My Kingdom for a heartier horse!

I stayed up too late again last night. Steam was having a sale on Kingdom, and it’s been on my list for a while, so I figured what the hell.


First off, I dig the artwork. Retro graphics have been back in style for a while now, but they’re employed to varying degrees of success. When you compare Kingdom’s artwork to something like Interstellaria, you definitely notice the difference.


While the later has its charm and is functional, Kingdom’s assets can be quite beautiful. Water is especially well-rendered, and the flora and fauna and background layers are also striking.

Gameplay-wise, Kingdom does a good job in creating a curious little world for you to explore. Mechanics are simple and yet there’s not really much explanation of anything beyond the first minute or so, so discovery a big part of what it’s going for. Figuring out how to build up your camp/kingdom, recruit peons, get gold, etc. are usually pretty straightforward and not overly challenging, but sometimes you’ll hit a wall and need to look around or learn by trial and error.

I found two elements to be sometimes bordering on frustrating, but they were intentional design decisions by the developers, and I can see why they were made. First, your horse! You can make him run, which you’ll want to do often, especially as your territory grows. Unfortunately he can get winded if you push him to hard. People in the Steam forum talk about learning how to manage him; I think he probably just has a hidden stamina bar that recharges if you stop and let him rest for a second every now and then. But that’s for you to learn — forget I said anything!

Second – the peasant AI. This is one of the main challenges of the game, and most of the time it feels fair. If you order a peasant to cut down a tree too close to nighttime, he may not make it outside the walls and back before the sun goes down. If you build towers, archers will man them instead of going out hunting. These are the kinds of behaviors that you have to learn. And many of them can’t be undone as far as I can tell (haven’t seen any way to destroy a tower or cancel a tree marked for chopping). But it’s a game that’s easy to pick back up after you get wrecked by monsters, so this isn’t deal-breakingly discouraging. My first playthrough I think I discovered a bug, though. Archers are supposed to behave in a certain way to protect both sides of your territory, but at one point I had almost all of them bunching up at one wall. After half my base was overrun and cleared out, the AI seemed to correct itself. =P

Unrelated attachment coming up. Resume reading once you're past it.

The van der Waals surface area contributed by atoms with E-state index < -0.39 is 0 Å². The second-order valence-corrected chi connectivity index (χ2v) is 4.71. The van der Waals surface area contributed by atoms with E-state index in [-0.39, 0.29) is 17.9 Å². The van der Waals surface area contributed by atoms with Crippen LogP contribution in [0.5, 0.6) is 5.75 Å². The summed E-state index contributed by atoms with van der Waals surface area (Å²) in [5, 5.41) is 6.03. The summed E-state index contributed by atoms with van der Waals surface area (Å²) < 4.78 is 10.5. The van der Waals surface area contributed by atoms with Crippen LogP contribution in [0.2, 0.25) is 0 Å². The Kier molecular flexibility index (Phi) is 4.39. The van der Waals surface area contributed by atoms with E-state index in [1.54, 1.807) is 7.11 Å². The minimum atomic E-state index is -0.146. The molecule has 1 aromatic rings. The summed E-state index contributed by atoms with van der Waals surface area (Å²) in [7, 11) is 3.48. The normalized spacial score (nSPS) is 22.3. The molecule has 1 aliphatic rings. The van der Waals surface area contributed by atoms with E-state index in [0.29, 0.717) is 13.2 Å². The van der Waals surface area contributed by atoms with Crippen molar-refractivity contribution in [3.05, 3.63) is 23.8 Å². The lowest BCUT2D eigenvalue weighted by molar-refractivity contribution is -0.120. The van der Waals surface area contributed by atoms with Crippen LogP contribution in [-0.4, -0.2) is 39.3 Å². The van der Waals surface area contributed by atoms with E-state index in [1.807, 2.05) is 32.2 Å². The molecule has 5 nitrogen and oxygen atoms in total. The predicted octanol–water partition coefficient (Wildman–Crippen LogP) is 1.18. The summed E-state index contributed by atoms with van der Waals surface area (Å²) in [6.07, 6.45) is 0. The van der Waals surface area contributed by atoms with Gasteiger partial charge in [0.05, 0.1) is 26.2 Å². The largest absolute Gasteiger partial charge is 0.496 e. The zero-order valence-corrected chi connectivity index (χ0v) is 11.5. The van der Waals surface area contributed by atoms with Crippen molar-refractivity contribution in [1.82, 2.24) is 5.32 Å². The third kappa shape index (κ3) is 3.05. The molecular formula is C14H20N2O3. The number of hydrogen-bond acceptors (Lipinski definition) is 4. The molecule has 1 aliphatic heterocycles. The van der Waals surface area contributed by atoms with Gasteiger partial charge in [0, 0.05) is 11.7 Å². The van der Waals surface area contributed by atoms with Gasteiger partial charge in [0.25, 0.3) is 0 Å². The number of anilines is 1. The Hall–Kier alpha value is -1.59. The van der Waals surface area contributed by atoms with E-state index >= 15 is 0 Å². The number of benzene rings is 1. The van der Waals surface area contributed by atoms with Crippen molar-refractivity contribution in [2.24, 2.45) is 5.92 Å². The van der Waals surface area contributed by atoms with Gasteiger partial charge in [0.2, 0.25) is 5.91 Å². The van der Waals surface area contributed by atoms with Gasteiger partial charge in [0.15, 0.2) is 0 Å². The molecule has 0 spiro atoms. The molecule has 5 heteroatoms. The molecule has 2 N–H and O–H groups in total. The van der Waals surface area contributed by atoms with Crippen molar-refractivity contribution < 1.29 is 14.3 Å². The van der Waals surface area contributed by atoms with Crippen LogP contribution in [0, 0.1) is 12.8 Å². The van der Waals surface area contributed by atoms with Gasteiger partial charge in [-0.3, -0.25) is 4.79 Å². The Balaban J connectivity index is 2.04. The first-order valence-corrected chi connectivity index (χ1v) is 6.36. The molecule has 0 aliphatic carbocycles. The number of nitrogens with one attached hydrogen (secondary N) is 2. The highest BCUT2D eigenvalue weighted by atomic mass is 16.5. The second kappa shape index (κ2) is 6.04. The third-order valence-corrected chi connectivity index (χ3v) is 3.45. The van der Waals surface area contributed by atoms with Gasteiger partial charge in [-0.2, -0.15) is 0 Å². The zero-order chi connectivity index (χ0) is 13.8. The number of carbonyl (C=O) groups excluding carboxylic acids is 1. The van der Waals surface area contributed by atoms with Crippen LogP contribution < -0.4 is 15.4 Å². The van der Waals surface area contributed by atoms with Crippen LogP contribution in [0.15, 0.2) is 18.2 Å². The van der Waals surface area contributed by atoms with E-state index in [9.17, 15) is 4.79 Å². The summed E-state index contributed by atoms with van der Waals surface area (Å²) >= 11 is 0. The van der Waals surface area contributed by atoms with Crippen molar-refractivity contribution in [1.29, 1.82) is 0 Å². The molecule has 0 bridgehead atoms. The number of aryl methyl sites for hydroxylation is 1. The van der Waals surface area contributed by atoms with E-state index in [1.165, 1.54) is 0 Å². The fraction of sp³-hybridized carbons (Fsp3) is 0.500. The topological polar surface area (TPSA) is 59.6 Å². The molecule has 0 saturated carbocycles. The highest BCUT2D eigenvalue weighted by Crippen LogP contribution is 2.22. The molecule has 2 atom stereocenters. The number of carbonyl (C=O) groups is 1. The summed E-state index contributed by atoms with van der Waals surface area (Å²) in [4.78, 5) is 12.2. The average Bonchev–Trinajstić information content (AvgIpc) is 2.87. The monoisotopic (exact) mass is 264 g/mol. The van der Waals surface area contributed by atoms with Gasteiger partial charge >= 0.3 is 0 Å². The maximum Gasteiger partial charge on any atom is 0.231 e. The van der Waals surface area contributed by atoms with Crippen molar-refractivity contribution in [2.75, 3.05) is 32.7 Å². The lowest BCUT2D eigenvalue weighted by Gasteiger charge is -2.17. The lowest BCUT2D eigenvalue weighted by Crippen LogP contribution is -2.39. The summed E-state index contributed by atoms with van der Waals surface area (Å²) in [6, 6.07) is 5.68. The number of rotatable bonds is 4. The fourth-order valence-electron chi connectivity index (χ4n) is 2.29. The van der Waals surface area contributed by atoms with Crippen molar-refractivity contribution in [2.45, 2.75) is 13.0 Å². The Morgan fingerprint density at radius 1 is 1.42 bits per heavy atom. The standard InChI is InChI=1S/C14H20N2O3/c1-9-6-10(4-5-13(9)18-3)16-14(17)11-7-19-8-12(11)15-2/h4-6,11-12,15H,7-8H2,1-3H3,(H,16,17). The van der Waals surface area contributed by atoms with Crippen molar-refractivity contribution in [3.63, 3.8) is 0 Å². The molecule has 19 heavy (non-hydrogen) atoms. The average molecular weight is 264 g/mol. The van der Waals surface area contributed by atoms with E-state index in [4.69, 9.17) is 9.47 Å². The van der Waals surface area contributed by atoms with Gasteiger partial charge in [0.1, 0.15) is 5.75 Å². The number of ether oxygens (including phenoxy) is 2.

Anyway, I’ve probably said too much already; you’re supposed to learn this stuff for yourself should you choose to try it out. So I’ll just leave you with the game’s description from Steam:

Wise Rulers know their kingdom will fall,
Brave Rulers do not despair.
Great Rulers know their riches can rule,
And spend every coin with great care.

In Kingdom, each coin spent can tip the balance between prosperity and decay. Attend to your domain, border to border, or venture into the wild to discover its wonders and its threats. Master the land, build your defenses, and when the darkness comes, stand with your people, crown on your head, until the very end.

Kingdom is a 2D sidescrolling strategy/resource management hybrid with a minimalist feel wrapped in a beautiful, modern pixel art aesthetic. Play the role of a king or queen atop their horse and enter a procedurally generated realm primed to sustain a kingdom, then toss gold to peasants and turn them into your loyal subjects in order to make your kingdom flourish. Protect your domain at night from the greedy creatures looking to steal your coins and crown, and explore the nearby, mysterious forests to discover curious and cryptic artifacts to aid your kingdom.





2 thoughts on “My Kingdom for a heartier horse!

    1. It’s a pretty cool game. Having beaten it, I’m not sure if I’ll go back to it at some point, but I read that the developer has added some more stuff (how major, I’m not sure).


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